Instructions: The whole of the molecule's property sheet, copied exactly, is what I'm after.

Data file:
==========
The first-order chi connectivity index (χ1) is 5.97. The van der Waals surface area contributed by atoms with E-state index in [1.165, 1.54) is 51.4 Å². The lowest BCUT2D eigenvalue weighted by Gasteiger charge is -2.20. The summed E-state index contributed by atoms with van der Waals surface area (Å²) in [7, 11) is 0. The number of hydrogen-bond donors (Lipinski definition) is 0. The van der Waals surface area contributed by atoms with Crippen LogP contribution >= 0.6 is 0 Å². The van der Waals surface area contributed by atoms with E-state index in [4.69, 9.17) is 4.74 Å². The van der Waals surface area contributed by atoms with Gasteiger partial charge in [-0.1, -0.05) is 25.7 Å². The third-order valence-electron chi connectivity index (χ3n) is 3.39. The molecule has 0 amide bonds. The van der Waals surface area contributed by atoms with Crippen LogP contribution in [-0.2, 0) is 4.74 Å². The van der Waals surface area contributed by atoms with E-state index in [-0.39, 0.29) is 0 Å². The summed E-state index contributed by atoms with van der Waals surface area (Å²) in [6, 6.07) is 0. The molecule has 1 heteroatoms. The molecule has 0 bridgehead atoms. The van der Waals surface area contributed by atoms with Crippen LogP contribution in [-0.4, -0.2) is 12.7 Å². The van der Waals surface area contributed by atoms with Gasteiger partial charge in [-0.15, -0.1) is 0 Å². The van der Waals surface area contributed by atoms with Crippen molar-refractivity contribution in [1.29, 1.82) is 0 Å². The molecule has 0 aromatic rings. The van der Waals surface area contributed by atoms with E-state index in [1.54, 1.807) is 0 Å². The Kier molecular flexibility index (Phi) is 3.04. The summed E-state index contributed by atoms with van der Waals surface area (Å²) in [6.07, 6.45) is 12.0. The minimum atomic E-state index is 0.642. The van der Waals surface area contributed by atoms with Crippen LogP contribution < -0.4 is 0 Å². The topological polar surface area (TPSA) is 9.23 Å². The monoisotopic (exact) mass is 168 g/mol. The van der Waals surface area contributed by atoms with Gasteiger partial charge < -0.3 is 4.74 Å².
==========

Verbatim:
The first-order chi connectivity index (χ1) is 5.97. The van der Waals surface area contributed by atoms with E-state index in [1.165, 1.54) is 51.4 Å². The lowest BCUT2D eigenvalue weighted by Gasteiger charge is -2.20. The summed E-state index contributed by atoms with van der Waals surface area (Å²) in [7, 11) is 0. The number of hydrogen-bond donors (Lipinski definition) is 0. The van der Waals surface area contributed by atoms with Crippen LogP contribution >= 0.6 is 0 Å². The van der Waals surface area contributed by atoms with E-state index in [4.69, 9.17) is 4.74 Å². The van der Waals surface area contributed by atoms with Gasteiger partial charge in [-0.1, -0.05) is 25.7 Å². The third-order valence-electron chi connectivity index (χ3n) is 3.39. The molecule has 0 amide bonds. The van der Waals surface area contributed by atoms with Crippen LogP contribution in [-0.2, 0) is 4.74 Å². The van der Waals surface area contributed by atoms with E-state index in [-0.39, 0.29) is 0 Å². The summed E-state index contributed by atoms with van der Waals surface area (Å²) in [6, 6.07) is 0. The molecule has 1 heteroatoms. The molecule has 0 bridgehead atoms. The van der Waals surface area contributed by atoms with Crippen LogP contribution in [-0.4, -0.2) is 12.7 Å². The van der Waals surface area contributed by atoms with Gasteiger partial charge in [-0.15, -0.1) is 0 Å². The van der Waals surface area contributed by atoms with Crippen molar-refractivity contribution in [1.29, 1.82) is 0 Å². The molecule has 0 aromatic rings. The van der Waals surface area contributed by atoms with E-state index in [1.54, 1.807) is 0 Å². The Kier molecular flexibility index (Phi) is 3.04. The summed E-state index contributed by atoms with van der Waals surface area (Å²) in [6.07, 6.45) is 12.0. The minimum atomic E-state index is 0.642. The van der Waals surface area contributed by atoms with Crippen LogP contribution < -0.4 is 0 Å². The topological polar surface area (TPSA) is 9.23 Å². The monoisotopic (exact) mass is 168 g/mol. The van der Waals surface area contributed by atoms with Gasteiger partial charge < -0.3 is 4.74 Å².